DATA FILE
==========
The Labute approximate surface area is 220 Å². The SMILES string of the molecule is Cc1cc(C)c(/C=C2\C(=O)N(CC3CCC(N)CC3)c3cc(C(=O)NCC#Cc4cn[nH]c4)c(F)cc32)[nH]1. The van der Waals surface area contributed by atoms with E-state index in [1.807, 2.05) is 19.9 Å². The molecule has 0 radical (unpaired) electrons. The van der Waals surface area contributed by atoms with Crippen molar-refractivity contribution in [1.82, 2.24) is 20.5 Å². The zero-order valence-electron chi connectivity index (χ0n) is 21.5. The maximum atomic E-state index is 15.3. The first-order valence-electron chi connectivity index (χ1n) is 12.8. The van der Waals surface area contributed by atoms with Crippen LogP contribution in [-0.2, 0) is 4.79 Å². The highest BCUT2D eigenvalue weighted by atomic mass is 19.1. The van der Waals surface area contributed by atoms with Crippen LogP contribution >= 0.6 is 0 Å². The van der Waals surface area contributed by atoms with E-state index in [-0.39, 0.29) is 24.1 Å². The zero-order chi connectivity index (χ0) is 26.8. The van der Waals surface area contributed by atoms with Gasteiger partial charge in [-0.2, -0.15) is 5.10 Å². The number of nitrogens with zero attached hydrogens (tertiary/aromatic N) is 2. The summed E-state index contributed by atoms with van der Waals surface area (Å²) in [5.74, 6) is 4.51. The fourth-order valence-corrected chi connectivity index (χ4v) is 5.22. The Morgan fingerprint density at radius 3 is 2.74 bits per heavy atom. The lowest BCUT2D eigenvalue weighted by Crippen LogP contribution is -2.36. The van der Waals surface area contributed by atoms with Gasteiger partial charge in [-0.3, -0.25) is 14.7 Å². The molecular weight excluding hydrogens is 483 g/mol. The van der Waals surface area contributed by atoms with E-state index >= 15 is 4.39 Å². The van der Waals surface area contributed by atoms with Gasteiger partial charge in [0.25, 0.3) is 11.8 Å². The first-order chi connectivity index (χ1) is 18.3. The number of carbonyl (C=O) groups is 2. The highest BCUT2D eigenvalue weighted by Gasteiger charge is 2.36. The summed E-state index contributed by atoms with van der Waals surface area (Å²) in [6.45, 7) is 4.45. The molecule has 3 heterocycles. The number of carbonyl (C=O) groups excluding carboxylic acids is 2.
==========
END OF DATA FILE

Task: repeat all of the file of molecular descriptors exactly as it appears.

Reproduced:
The Labute approximate surface area is 220 Å². The SMILES string of the molecule is Cc1cc(C)c(/C=C2\C(=O)N(CC3CCC(N)CC3)c3cc(C(=O)NCC#Cc4cn[nH]c4)c(F)cc32)[nH]1. The van der Waals surface area contributed by atoms with E-state index in [1.807, 2.05) is 19.9 Å². The molecule has 0 radical (unpaired) electrons. The van der Waals surface area contributed by atoms with Crippen molar-refractivity contribution in [1.82, 2.24) is 20.5 Å². The zero-order valence-electron chi connectivity index (χ0n) is 21.5. The maximum atomic E-state index is 15.3. The first-order valence-electron chi connectivity index (χ1n) is 12.8. The van der Waals surface area contributed by atoms with Crippen LogP contribution in [-0.2, 0) is 4.79 Å². The highest BCUT2D eigenvalue weighted by atomic mass is 19.1. The van der Waals surface area contributed by atoms with Crippen LogP contribution >= 0.6 is 0 Å². The van der Waals surface area contributed by atoms with E-state index in [-0.39, 0.29) is 24.1 Å². The zero-order chi connectivity index (χ0) is 26.8. The van der Waals surface area contributed by atoms with Gasteiger partial charge in [-0.2, -0.15) is 5.10 Å². The number of nitrogens with zero attached hydrogens (tertiary/aromatic N) is 2. The summed E-state index contributed by atoms with van der Waals surface area (Å²) in [5.74, 6) is 4.51. The fourth-order valence-corrected chi connectivity index (χ4v) is 5.22. The Morgan fingerprint density at radius 3 is 2.74 bits per heavy atom. The lowest BCUT2D eigenvalue weighted by Crippen LogP contribution is -2.36. The van der Waals surface area contributed by atoms with Gasteiger partial charge in [-0.3, -0.25) is 14.7 Å². The molecular weight excluding hydrogens is 483 g/mol. The van der Waals surface area contributed by atoms with E-state index >= 15 is 4.39 Å². The van der Waals surface area contributed by atoms with Gasteiger partial charge in [0.25, 0.3) is 11.8 Å². The first-order chi connectivity index (χ1) is 18.3. The number of carbonyl (C=O) groups is 2. The highest BCUT2D eigenvalue weighted by Gasteiger charge is 2.36. The summed E-state index contributed by atoms with van der Waals surface area (Å²) in [6.45, 7) is 4.45. The molecule has 3 heterocycles. The number of carbonyl (C=O) groups excluding carboxylic acids is 2.